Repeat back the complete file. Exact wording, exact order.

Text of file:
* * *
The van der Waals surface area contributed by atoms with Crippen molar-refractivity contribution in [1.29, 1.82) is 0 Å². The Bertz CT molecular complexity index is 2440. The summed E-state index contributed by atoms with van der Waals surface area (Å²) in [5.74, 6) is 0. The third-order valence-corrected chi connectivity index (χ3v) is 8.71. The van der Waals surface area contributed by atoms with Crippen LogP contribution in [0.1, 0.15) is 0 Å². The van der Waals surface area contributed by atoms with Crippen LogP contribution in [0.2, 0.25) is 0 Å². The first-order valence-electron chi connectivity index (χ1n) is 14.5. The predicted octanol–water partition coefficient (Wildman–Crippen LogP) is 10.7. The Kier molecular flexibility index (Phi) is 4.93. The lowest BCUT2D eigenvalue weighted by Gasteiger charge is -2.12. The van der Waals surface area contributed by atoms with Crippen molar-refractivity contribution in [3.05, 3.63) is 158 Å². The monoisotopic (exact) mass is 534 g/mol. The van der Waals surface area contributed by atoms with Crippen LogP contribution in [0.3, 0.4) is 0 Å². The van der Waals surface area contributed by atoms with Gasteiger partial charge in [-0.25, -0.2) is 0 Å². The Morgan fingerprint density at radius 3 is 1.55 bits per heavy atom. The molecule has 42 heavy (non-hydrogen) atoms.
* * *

The van der Waals surface area contributed by atoms with Crippen molar-refractivity contribution in [1.29, 1.82) is 0 Å². The Bertz CT molecular complexity index is 2440. The summed E-state index contributed by atoms with van der Waals surface area (Å²) in [5.74, 6) is 0. The third-order valence-corrected chi connectivity index (χ3v) is 8.71. The van der Waals surface area contributed by atoms with Crippen LogP contribution in [0.1, 0.15) is 0 Å². The van der Waals surface area contributed by atoms with Crippen LogP contribution in [0.2, 0.25) is 0 Å². The first-order valence-electron chi connectivity index (χ1n) is 14.5. The predicted octanol–water partition coefficient (Wildman–Crippen LogP) is 10.7. The Kier molecular flexibility index (Phi) is 4.93. The lowest BCUT2D eigenvalue weighted by Gasteiger charge is -2.12. The van der Waals surface area contributed by atoms with Crippen molar-refractivity contribution in [3.05, 3.63) is 158 Å². The monoisotopic (exact) mass is 534 g/mol. The van der Waals surface area contributed by atoms with Crippen LogP contribution in [0.3, 0.4) is 0 Å². The van der Waals surface area contributed by atoms with Gasteiger partial charge in [-0.25, -0.2) is 0 Å². The Morgan fingerprint density at radius 3 is 1.55 bits per heavy atom. The molecule has 42 heavy (non-hydrogen) atoms.